- Doug's father-in-law's Mercedes, The Hangover.
- In a nice twist, it is revealed to be perfectly fine after the 'what happened last night'. Seconds later, it gets damaged.
- In a deleted scene, the joke is paid off by the Father-In-Law GIVING it to the protagonists.
- Main character's brother's 1969 Pontiac GTO Judge in Sex Drive.
- Winston Wolfe's Acura in Pulp Fiction:
Winston: I get my car back any different than I gave it, Monster Joe's gonna be disposin' of two bodies.
- Happens to the yuppie's Jaguar that Jack takes with a Flashed Badge Hijack in order to catch the bus in Speed.
- We don't really learn about the car's preciousness until after the accident, but I say Fast Times at Ridgemont High totally counts:
Jefferson's Brother: My brother's gonna kill us! He's gonna kill you and he's gonna kill me! ...My brother's gonna shit!
Spicoli: Well, make up your mind, dude, is he gonna shit, or is he gonna kill us?
Jefferson's Brother: First he's gonna shit, then he's gonna kill us!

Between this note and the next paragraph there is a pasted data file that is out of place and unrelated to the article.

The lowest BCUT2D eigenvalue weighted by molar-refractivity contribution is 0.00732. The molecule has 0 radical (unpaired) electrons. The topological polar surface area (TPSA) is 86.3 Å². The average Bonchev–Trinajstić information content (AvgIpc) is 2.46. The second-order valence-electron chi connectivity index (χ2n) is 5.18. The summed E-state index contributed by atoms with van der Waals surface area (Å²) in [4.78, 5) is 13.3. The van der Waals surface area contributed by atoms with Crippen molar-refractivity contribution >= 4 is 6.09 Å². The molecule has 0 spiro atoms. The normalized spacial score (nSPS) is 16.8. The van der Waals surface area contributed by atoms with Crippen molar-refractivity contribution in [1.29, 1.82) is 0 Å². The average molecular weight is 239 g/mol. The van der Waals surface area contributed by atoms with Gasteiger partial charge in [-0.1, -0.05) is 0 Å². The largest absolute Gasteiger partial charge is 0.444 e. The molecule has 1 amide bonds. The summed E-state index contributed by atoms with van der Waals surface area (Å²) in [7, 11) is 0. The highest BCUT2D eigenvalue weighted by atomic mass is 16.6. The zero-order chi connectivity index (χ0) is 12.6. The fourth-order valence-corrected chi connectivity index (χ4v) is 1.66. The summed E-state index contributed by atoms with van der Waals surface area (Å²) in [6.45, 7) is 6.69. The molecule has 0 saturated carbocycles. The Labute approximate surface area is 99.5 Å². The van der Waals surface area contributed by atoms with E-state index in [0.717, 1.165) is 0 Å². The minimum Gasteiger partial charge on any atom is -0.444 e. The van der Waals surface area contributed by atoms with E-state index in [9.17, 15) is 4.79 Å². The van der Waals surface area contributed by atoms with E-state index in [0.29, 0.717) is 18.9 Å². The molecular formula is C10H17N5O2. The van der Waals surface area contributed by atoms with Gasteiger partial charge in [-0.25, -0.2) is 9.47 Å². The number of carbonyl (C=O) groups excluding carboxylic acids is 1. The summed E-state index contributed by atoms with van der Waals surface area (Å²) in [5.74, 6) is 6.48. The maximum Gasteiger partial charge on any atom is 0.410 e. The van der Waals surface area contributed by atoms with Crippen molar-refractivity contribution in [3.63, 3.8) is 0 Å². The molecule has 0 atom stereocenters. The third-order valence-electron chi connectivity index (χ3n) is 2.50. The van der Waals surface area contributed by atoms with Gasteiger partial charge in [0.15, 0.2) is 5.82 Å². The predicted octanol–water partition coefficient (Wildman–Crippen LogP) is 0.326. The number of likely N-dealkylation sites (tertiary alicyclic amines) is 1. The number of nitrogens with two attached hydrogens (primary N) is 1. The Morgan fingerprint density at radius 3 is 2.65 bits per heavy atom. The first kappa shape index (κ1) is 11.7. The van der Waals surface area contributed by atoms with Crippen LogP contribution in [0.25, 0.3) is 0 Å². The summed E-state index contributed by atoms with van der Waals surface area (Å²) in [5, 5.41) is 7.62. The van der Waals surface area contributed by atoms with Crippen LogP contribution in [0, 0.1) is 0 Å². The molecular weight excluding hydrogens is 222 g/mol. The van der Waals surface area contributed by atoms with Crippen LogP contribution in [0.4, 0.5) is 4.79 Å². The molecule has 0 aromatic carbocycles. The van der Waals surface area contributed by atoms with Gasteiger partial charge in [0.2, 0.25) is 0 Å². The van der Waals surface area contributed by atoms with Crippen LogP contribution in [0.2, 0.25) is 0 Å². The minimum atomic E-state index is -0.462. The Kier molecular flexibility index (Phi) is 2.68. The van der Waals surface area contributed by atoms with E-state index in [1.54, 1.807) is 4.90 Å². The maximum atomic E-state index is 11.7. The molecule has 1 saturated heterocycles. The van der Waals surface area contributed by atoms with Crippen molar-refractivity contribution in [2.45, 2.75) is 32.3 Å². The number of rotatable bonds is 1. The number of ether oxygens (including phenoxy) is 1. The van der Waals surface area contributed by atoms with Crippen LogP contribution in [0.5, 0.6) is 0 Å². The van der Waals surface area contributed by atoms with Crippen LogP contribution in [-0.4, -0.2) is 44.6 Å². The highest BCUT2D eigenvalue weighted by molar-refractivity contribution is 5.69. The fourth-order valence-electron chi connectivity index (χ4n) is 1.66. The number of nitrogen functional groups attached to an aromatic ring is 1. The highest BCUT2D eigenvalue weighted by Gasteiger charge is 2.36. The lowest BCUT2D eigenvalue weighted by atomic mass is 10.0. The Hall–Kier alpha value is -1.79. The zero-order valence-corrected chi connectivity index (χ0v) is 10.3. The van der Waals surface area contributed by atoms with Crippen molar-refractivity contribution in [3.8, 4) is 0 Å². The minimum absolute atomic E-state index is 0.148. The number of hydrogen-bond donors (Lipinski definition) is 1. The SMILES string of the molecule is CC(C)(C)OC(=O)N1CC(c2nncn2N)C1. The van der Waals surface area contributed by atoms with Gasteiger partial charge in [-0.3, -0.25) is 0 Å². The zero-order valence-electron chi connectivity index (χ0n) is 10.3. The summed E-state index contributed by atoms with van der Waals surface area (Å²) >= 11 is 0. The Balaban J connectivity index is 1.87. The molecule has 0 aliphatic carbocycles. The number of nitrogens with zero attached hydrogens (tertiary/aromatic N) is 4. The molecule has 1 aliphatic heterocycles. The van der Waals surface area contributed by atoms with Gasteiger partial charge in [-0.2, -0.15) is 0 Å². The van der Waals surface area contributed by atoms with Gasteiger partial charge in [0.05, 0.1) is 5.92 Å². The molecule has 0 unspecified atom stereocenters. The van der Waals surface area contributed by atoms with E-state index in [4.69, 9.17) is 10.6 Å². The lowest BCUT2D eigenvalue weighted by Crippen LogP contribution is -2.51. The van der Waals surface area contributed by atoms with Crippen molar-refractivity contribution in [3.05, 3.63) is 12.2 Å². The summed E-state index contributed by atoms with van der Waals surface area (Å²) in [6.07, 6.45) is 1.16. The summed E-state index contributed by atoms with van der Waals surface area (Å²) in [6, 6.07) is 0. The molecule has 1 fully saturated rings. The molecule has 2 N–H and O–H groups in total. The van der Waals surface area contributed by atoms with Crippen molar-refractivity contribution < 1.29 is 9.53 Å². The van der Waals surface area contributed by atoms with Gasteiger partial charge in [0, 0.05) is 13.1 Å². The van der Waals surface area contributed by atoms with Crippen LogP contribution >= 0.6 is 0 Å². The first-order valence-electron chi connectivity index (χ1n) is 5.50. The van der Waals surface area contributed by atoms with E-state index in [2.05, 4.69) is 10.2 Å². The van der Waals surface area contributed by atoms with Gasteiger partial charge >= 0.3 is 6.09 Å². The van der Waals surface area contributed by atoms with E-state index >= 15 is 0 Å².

- Archie's dad's Pontiac Firebird that ends up wrapped around a tree in High School USA!. The kids then concoct a scheme to persuade Archie's dad that he wrecked the car himself.
- One Crazy Summer features Teddy's red Ferrari, complete with personalized license plates reading "CUL8R".
- Sgt. Murtaugh, driving his wife's station wagon, chasing the South Africans in the opening sequence of Lethal Weapon 2. At the police station, a cop bets money that Riggs & Murtaugh will catch their target first, but once he's told that they're in Murtaugh's wife's station wagon, he wants to back out of the bet. (Naturally, since Riggs is involved, the car becomes The Alleged Car in very short order).